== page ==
Ninth-seeded Washington State is eliminated on the first day of the Pac-12 men’s basketball conference tournament for the fifth straight year. California, seeded eighth in the tournament, will next face top-seeded Arizona on Thursday.
LAS VEGAS – Sitting next to Ike Iroegbu and Josh Hawkinson on the postgame podium, Ernie Kent pointed toward the budding sophomore stars on his left as proof that the Washington State men’s basketball team has improved during a transitional season under the first-year coach.
“When I took over this program 11 months ago, I saw a group of young men that lacked a lot of confidence,” Kent said. “The record may not reflect it, but they had a lot of victories this year, in my opinion, just in terms of how much growth took place within our program.”
To be sure, the Cougars made strides under Kent. They had a four-game improvement in the conference win column, upset Oregon and Washington and re-ignited a dormant offense that ranked last in the Pac-12 in scoring last season.
Pac-12 men’s tournament
In Las Vegas
Thursday: No. 1 Arizona vs. No. 8 California, noon, Pac-12 Networks; No. 4 UCLA vs. No. 12 USC, 2:30 p.m., Pac-12 Networks; No. 2 Oregon vs. No. 10 Colorado, 6 p.m., Pac-12 Networks; No. 3 Utah vs. Stanford/UW, 8:30 p.m., ESPN.
Friday: Semifinal, 6 p.m., Pac-12 Networks; Semifinal, 8:30 p.m., ESPN.
Saturday: Championship game, 8 p.m., ESPN.
Despite the gains, Washington State was sent packing after its first Pac-12 tournament game for the sixth straight season.
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This time the ninth-seeded Cougars suffered a crushing 84-59 defeat to No. 8 California in Wednesday’s conference opener at the MGM Grand Arena.
“When it’s all said and done, there’s one champion at the end of the year,” Kent said. “And everybody else feels like us because your season ends. It’s an abrupt end to everything.”
For WSU, the ending came early.
Iroegbu drained a jumper that gave Washington State an 18-17 lead with 7:15 remaining in the first half when things fell apart for the Cougars.
They were outscored 20-8 the rest of the way and trailed 37-26 at halftime.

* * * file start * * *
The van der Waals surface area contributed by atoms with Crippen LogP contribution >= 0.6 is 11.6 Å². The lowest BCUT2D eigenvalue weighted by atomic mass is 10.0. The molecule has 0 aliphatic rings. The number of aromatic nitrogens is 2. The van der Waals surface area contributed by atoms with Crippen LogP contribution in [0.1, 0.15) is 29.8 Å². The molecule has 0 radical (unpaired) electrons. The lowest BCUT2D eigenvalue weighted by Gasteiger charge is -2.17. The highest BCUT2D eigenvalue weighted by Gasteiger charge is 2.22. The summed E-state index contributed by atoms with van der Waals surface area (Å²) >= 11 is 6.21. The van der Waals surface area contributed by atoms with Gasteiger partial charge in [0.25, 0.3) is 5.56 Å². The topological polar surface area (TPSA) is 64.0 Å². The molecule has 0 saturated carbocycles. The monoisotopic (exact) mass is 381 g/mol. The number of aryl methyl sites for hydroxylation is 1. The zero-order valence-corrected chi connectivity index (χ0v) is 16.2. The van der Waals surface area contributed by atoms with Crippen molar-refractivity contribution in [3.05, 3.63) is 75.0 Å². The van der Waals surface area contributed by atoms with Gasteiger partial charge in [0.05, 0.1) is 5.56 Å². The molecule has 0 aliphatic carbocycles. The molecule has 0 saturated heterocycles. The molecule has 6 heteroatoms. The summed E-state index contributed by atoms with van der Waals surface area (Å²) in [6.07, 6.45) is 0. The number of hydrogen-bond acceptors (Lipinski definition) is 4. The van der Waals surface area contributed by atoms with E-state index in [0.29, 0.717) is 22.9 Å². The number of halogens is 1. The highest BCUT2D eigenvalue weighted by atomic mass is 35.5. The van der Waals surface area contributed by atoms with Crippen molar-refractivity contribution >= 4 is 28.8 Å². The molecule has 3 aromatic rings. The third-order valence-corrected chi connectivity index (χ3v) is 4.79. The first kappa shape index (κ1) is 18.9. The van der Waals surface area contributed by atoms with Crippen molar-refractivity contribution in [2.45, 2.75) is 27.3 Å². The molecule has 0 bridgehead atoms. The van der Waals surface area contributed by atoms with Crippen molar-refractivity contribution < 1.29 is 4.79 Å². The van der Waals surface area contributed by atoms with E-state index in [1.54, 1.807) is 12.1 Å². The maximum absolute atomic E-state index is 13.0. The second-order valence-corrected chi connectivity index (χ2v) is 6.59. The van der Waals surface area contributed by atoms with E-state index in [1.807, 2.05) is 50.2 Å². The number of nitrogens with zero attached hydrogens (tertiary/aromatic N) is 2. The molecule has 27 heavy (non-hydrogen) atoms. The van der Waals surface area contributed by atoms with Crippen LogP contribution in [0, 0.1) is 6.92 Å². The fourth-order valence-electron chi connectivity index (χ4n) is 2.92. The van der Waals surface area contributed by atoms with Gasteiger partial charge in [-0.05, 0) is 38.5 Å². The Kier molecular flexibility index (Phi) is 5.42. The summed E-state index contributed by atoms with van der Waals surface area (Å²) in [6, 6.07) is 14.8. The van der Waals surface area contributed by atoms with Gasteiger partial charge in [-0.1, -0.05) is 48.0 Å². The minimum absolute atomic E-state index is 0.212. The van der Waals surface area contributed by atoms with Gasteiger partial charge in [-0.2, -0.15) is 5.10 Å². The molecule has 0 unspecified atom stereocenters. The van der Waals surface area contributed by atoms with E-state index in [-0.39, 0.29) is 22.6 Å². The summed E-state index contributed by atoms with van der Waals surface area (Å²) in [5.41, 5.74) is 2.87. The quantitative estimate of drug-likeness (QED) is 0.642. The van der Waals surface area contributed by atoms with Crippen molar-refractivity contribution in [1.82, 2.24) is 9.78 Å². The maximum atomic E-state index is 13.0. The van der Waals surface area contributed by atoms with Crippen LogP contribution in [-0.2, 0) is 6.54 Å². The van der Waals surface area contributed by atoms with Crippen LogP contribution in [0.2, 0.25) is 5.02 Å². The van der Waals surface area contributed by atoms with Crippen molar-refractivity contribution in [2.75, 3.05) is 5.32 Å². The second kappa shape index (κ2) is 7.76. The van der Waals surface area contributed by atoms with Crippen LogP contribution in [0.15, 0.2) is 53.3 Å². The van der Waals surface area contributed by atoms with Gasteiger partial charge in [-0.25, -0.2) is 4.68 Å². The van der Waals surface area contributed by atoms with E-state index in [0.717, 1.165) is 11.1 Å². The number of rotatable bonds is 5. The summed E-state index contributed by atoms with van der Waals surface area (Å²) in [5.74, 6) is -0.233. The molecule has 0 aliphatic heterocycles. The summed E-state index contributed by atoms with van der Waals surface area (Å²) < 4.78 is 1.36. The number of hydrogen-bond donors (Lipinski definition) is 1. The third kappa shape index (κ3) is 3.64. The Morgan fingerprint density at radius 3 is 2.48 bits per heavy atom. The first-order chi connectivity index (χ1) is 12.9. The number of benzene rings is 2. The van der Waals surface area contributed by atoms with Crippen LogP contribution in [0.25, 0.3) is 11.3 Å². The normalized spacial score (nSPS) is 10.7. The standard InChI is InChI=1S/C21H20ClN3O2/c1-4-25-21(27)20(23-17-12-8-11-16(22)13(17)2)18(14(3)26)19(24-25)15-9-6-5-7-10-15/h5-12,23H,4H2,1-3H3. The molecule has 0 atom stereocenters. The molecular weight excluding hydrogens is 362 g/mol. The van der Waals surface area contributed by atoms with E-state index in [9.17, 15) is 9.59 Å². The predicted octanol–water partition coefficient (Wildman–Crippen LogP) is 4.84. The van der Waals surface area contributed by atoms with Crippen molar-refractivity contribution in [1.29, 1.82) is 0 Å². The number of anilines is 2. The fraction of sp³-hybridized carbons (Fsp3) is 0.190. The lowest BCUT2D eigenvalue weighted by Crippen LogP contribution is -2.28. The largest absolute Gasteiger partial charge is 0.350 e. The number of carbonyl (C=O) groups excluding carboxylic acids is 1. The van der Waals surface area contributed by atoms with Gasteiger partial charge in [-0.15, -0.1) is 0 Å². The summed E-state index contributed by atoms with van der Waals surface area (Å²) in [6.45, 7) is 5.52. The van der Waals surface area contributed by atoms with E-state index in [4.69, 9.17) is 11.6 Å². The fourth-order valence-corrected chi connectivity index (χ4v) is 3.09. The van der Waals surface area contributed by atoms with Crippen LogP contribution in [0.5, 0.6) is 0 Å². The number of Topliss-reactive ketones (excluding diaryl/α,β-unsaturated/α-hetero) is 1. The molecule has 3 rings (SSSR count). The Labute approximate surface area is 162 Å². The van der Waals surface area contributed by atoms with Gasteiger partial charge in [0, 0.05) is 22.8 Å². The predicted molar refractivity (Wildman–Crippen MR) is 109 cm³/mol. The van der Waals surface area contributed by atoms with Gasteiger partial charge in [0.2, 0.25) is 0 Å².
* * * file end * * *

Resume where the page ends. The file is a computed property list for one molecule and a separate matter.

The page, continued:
After the break, Iroegbu sank a couple of free throws to cut the Cougars’ deficit to nine points (39-30) at the 18:45 mark, but they didn’t get any closer.
California needed 1:55 to stretch its lead to 15 (45-30) and had a 20-point advantage (58-38) with 10:43 remaining.
Washington State had no answer for forward David Kravish, who finished with a career-high 25 points on 10-for-17 shooting after missing his first six shots. Jordan Matthews added 19 points and Tyrone Wallace 12 for California, which shot 58.5 percent from the field and held WSU to its second-lowest scoring output since the start of Pac-12 play.
The Golden Bears (18-14) meet No. 1 seed Arizona (28-3) at 12:10 p.m. on Thursday in the quarterfinals.
Meanwhile, Washington State concluded its first year with Kent at 13-18 overall and 7-11 in the conference. Last season, the Cougars finished 10-21 overall and 3-15 in the Pac-12 for an 11th-place finish.
WSU’s future looks reasonably promising with Iroegbu, who led the Cougars with 17 points, and Hawkinson, who tallied 14 points and 11 rebounds.
A year ago, Hawkinson didn’t play in a 74-63 loss to Stanford in the Pac-12 tournament opener and Iroegbu registered eight scoreless minutes.
“I need to improve defensively out on the perimeter guarding quicker players … and also getting stronger and doing better and getting better position in the post,” said Hawkinson, who claimed the Pac-12 most improved player award. “I felt Kravish exposed our big guys tonight.”
Washington State will also rely on junior forward Junior Longrus and 6-foot-10 center Valentine Izundu, who redshirted this season.
Barring an invitation to the College Basketball Invitational, the Cougars said goodbye to a three-man senior class that included guards DaVonte Lacy and Dexter Kernich-Drew and center Jordan Railey.
Lacy, a first-team All-Pac-12 standout who ranks fifth on WSU’s all-time scoring list with 1,548 points, ended his four-year career on the bench with his head buried in his jersey to hide tears that flowed freely.
“I gave everything I could to this program, and that was kind of the realization that it was over,” said the former Curtis High star, who ranks first all-time among the Cougars with 242 three-pointers. “There’s nothing more I can do for this program. … That was just overwhelming emotion.”
In their final Pac-12 games, Lacy tallied nine points, Railey had 12 and Kernich-Drew four.
“When these guys win the Pac-12 tournament and get to the NCAA tournament – and that’s going to be sooner than later – I’m going to feel good because I think me, Jordan and Drew helped lay the foundation for that success,” Lacy said. “I just wish I had another year to help get them there.”